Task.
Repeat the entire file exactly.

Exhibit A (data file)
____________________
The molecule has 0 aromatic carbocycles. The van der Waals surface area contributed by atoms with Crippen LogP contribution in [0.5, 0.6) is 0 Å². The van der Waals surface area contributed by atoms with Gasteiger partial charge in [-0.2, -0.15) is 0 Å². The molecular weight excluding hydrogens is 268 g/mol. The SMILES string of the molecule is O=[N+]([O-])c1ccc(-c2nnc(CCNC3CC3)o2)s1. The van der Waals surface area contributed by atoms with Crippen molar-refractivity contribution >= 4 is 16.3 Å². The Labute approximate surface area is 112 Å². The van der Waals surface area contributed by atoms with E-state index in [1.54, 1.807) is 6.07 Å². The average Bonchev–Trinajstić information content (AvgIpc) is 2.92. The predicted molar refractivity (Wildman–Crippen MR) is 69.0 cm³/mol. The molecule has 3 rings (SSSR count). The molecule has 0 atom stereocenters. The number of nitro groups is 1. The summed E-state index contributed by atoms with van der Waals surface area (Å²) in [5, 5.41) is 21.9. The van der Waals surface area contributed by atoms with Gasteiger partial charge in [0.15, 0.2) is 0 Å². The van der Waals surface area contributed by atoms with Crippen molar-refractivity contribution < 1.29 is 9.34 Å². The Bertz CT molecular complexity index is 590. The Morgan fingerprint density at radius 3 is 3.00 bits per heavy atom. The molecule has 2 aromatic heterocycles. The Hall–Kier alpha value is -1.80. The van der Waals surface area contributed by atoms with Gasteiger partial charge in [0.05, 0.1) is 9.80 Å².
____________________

The molecule has 0 aromatic carbocycles. The van der Waals surface area contributed by atoms with Crippen LogP contribution in [0.5, 0.6) is 0 Å². The van der Waals surface area contributed by atoms with Gasteiger partial charge in [-0.2, -0.15) is 0 Å². The molecular weight excluding hydrogens is 268 g/mol. The SMILES string of the molecule is O=[N+]([O-])c1ccc(-c2nnc(CCNC3CC3)o2)s1. The van der Waals surface area contributed by atoms with Crippen molar-refractivity contribution >= 4 is 16.3 Å². The Labute approximate surface area is 112 Å². The van der Waals surface area contributed by atoms with E-state index in [1.54, 1.807) is 6.07 Å². The average Bonchev–Trinajstić information content (AvgIpc) is 2.92. The predicted molar refractivity (Wildman–Crippen MR) is 69.0 cm³/mol. The molecule has 3 rings (SSSR count). The molecule has 0 atom stereocenters. The number of nitro groups is 1. The summed E-state index contributed by atoms with van der Waals surface area (Å²) in [5, 5.41) is 21.9. The van der Waals surface area contributed by atoms with Gasteiger partial charge in [0.15, 0.2) is 0 Å². The van der Waals surface area contributed by atoms with Crippen molar-refractivity contribution < 1.29 is 9.34 Å². The Bertz CT molecular complexity index is 590. The Morgan fingerprint density at radius 3 is 3.00 bits per heavy atom. The molecule has 2 aromatic heterocycles. The Hall–Kier alpha value is -1.80. The van der Waals surface area contributed by atoms with Gasteiger partial charge in [0.05, 0.1) is 9.80 Å².